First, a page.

New electric cars 2019/2020: What’s coming and when?
Every debut and new model due to arrive this year and next, all in one place
Keeping track of every new car and knowing when they’re due to go on sale can be tough, especially if you’re only interested in EVs.
There are so many due to arrive over the next twelve months, so it’s worth learning how long you’ll be waiting for the one you want to go on sale. 2019 will see major launches from well-known electric pioneers like Tesla, Nissan and Renault, as well as new entrants to the category from the likes of Audi, Mini, DS, Skoda and more.
The first half of 2020 looks to be even more stacked, as manufacturers work hard to meet increasingly tough emissions rules with the introduction of more all-electric models.
Here is our comprehensive list of what EVs are coming when in the car industry.
The latest version of BMW’s pure electric car may have only received a minor facelift in the six years it has been on sale, but it still looks every bit the modern machine, with dimensions and a spacious interior made possible by ditching petrol power for electric power.
For 2019, BMW has scrapped the combustion engine altogether, removing the range extender model from sale in favour of a larger capacity battery. The new 120Ah lithium-ion battery will apparently deliver 193 miles between charges, a 30% improvement over the old version. The more potent i3S should manage 177 miles between top-ups.
Revealed in late 2018 and already tested on roads in the UAE, Audi’s first electric SUV will arrive in the UK in early 2019 to take on the Jaguar I-Pace and Tesla Model X. It is a premium model, with options like virtual wingmirrors that use cameras and small digital displays instead of glass, and promises 402bhp from its two electric motors. In Boost mode, it will achieve a 0-62mph sprint time of 5.7 seconds, and on to an electronically limited top speed of 124mph. Range is estimated at 249 miles on the WLTP cycle.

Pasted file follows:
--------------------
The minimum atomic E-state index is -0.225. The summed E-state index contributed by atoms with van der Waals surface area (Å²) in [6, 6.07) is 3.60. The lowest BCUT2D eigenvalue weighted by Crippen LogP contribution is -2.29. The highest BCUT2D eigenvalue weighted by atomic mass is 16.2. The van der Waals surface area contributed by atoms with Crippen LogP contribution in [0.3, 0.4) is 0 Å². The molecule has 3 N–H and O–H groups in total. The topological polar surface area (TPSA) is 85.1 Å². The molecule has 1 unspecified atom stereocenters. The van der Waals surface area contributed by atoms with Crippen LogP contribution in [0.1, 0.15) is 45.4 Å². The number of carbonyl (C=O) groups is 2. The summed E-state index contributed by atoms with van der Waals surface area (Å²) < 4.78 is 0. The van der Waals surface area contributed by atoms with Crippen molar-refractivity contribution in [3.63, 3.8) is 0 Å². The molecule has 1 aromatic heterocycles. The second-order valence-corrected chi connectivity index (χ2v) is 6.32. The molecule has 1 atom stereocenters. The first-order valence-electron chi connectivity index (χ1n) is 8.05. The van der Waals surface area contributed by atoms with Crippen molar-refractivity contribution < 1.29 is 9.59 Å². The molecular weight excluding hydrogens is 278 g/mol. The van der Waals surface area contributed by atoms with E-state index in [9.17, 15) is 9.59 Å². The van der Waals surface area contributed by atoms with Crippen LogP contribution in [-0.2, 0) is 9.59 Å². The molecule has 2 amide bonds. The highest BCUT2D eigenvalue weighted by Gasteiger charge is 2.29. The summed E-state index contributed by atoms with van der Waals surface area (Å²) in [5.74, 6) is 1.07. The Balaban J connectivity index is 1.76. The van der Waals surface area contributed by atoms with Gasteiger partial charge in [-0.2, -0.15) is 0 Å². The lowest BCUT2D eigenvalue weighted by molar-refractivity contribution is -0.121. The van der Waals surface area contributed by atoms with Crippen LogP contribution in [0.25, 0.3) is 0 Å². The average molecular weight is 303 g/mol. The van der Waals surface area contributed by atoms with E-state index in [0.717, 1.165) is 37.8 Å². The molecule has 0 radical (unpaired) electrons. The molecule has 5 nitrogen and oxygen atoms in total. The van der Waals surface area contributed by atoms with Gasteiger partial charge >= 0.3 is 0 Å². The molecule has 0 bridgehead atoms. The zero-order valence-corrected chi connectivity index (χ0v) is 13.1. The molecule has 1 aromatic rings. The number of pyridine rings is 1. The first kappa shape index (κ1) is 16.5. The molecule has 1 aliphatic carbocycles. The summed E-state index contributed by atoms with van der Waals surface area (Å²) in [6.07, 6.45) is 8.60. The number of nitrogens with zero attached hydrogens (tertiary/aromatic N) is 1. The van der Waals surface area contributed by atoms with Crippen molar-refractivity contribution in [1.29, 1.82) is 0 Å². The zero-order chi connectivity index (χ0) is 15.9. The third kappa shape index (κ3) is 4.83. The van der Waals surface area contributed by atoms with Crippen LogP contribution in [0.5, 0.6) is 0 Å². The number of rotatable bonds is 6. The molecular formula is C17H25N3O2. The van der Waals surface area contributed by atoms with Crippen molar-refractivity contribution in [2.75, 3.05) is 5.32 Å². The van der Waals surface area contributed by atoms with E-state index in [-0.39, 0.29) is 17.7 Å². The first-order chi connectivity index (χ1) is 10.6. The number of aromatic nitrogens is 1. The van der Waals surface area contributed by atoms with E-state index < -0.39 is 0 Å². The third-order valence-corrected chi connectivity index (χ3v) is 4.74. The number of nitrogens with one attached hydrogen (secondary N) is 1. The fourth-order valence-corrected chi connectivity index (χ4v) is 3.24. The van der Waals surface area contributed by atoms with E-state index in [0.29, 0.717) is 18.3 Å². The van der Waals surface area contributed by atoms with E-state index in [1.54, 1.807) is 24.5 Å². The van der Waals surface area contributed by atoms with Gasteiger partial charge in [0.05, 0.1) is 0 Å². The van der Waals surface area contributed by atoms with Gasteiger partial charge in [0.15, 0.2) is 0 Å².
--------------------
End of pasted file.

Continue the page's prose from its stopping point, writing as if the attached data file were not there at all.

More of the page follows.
With partner brand Hyundai’s Kona Electric transforming the landscape of the EV market with its 279 mile range and sub-£30,000 price, a near unbeatable combination at the time of writing, the e-Niro has every chance of being just as important.
In the past, you either spent more, or accepted significantly less range with a selection of more affordable city cars and hatchbacks. The Kia looks set to reverse that trend. With a 100kW fast charger it will reclaim 80% charge in as little as 54 minutes, and promises a 0-62mph sprint in 7.8 seconds.
Due for a reveal in March, but not expected to go on sale in the UK for at least twelve months after, the sister car to the Model 3 will arrive as a much-in-demand compact SUV. Little has been revealed ahead of an official announcement, but it is expected to share its platform and powertrain with the Model 3 saloon.
A more advanced version of the company’s ‘supercomputer’ semi-autonomous driving system is also predicted, as is a more potent Performance variant.